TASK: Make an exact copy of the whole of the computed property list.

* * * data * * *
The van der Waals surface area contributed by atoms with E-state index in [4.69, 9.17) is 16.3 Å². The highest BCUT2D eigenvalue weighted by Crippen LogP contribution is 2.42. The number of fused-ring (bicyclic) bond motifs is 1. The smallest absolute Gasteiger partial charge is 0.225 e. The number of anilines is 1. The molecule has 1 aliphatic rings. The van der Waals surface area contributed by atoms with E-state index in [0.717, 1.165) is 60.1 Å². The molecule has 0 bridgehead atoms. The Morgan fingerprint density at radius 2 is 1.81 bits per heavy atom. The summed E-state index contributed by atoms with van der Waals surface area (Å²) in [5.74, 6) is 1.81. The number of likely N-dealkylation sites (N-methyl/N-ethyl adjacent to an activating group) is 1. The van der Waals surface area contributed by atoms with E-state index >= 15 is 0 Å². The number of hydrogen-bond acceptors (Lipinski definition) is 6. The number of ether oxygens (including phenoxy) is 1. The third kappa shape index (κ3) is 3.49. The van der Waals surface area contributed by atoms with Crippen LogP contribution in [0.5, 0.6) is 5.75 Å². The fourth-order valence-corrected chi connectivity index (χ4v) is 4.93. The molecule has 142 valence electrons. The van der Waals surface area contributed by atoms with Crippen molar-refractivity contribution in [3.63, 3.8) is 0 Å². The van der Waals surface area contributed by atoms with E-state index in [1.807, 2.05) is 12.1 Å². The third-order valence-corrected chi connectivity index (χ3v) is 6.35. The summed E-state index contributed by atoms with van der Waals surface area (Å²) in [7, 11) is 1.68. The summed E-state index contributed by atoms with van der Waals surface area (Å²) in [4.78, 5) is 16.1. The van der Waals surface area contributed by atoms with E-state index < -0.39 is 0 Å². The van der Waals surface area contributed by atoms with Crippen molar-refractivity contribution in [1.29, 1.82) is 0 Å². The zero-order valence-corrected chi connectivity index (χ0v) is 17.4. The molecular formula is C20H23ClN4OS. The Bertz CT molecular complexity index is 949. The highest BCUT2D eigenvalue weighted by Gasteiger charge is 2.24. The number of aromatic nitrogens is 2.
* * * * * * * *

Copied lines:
The van der Waals surface area contributed by atoms with E-state index in [4.69, 9.17) is 16.3 Å². The highest BCUT2D eigenvalue weighted by Crippen LogP contribution is 2.42. The number of fused-ring (bicyclic) bond motifs is 1. The smallest absolute Gasteiger partial charge is 0.225 e. The number of anilines is 1. The molecule has 1 aliphatic rings. The van der Waals surface area contributed by atoms with E-state index in [0.717, 1.165) is 60.1 Å². The molecule has 0 bridgehead atoms. The Morgan fingerprint density at radius 2 is 1.81 bits per heavy atom. The summed E-state index contributed by atoms with van der Waals surface area (Å²) in [5.74, 6) is 1.81. The number of likely N-dealkylation sites (N-methyl/N-ethyl adjacent to an activating group) is 1. The van der Waals surface area contributed by atoms with E-state index >= 15 is 0 Å². The number of hydrogen-bond acceptors (Lipinski definition) is 6. The number of ether oxygens (including phenoxy) is 1. The third kappa shape index (κ3) is 3.49. The van der Waals surface area contributed by atoms with Crippen LogP contribution in [0.5, 0.6) is 5.75 Å². The fourth-order valence-corrected chi connectivity index (χ4v) is 4.93. The molecule has 142 valence electrons. The van der Waals surface area contributed by atoms with Crippen molar-refractivity contribution in [3.63, 3.8) is 0 Å². The van der Waals surface area contributed by atoms with E-state index in [1.807, 2.05) is 12.1 Å². The third-order valence-corrected chi connectivity index (χ3v) is 6.35. The summed E-state index contributed by atoms with van der Waals surface area (Å²) in [7, 11) is 1.68. The summed E-state index contributed by atoms with van der Waals surface area (Å²) in [4.78, 5) is 16.1. The van der Waals surface area contributed by atoms with E-state index < -0.39 is 0 Å². The van der Waals surface area contributed by atoms with Crippen molar-refractivity contribution in [1.29, 1.82) is 0 Å². The zero-order valence-corrected chi connectivity index (χ0v) is 17.4. The molecular formula is C20H23ClN4OS. The Bertz CT molecular complexity index is 949. The highest BCUT2D eigenvalue weighted by Gasteiger charge is 2.24. The number of aromatic nitrogens is 2.